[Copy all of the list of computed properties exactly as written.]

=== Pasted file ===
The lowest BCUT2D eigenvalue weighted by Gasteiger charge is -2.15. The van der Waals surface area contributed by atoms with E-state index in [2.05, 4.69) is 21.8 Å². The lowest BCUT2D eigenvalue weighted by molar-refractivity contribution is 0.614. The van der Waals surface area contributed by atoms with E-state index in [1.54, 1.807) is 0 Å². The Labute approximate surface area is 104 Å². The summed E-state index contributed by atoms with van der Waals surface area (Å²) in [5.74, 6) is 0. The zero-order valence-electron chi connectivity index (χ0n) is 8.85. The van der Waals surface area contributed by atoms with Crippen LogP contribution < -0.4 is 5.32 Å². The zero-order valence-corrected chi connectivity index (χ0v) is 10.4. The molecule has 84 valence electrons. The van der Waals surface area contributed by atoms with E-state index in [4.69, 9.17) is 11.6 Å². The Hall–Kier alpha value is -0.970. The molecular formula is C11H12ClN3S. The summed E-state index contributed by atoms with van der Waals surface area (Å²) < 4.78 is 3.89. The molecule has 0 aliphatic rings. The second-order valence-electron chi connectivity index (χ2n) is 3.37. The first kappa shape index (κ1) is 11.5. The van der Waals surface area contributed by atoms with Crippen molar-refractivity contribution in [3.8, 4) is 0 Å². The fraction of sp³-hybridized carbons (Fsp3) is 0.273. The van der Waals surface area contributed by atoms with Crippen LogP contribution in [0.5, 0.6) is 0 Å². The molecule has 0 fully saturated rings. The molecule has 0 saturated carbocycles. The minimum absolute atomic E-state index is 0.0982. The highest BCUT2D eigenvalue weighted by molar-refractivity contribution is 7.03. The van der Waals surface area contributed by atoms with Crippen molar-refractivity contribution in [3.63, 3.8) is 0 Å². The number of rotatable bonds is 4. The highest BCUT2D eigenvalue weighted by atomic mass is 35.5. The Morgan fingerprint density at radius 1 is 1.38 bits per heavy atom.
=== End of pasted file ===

The lowest BCUT2D eigenvalue weighted by Gasteiger charge is -2.15. The van der Waals surface area contributed by atoms with E-state index in [2.05, 4.69) is 21.8 Å². The lowest BCUT2D eigenvalue weighted by molar-refractivity contribution is 0.614. The van der Waals surface area contributed by atoms with E-state index in [1.54, 1.807) is 0 Å². The Labute approximate surface area is 104 Å². The summed E-state index contributed by atoms with van der Waals surface area (Å²) in [5.74, 6) is 0. The zero-order valence-electron chi connectivity index (χ0n) is 8.85. The van der Waals surface area contributed by atoms with Crippen LogP contribution < -0.4 is 5.32 Å². The zero-order valence-corrected chi connectivity index (χ0v) is 10.4. The molecule has 84 valence electrons. The van der Waals surface area contributed by atoms with E-state index in [4.69, 9.17) is 11.6 Å². The Hall–Kier alpha value is -0.970. The molecular formula is C11H12ClN3S. The summed E-state index contributed by atoms with van der Waals surface area (Å²) < 4.78 is 3.89. The molecule has 0 aliphatic rings. The second-order valence-electron chi connectivity index (χ2n) is 3.37. The first kappa shape index (κ1) is 11.5. The van der Waals surface area contributed by atoms with Crippen molar-refractivity contribution in [3.8, 4) is 0 Å². The fraction of sp³-hybridized carbons (Fsp3) is 0.273. The van der Waals surface area contributed by atoms with Crippen LogP contribution in [0.5, 0.6) is 0 Å². The molecule has 0 fully saturated rings. The molecule has 0 saturated carbocycles. The minimum absolute atomic E-state index is 0.0982. The highest BCUT2D eigenvalue weighted by molar-refractivity contribution is 7.03. The van der Waals surface area contributed by atoms with Crippen molar-refractivity contribution in [3.63, 3.8) is 0 Å². The number of rotatable bonds is 4. The highest BCUT2D eigenvalue weighted by atomic mass is 35.5. The Morgan fingerprint density at radius 1 is 1.38 bits per heavy atom.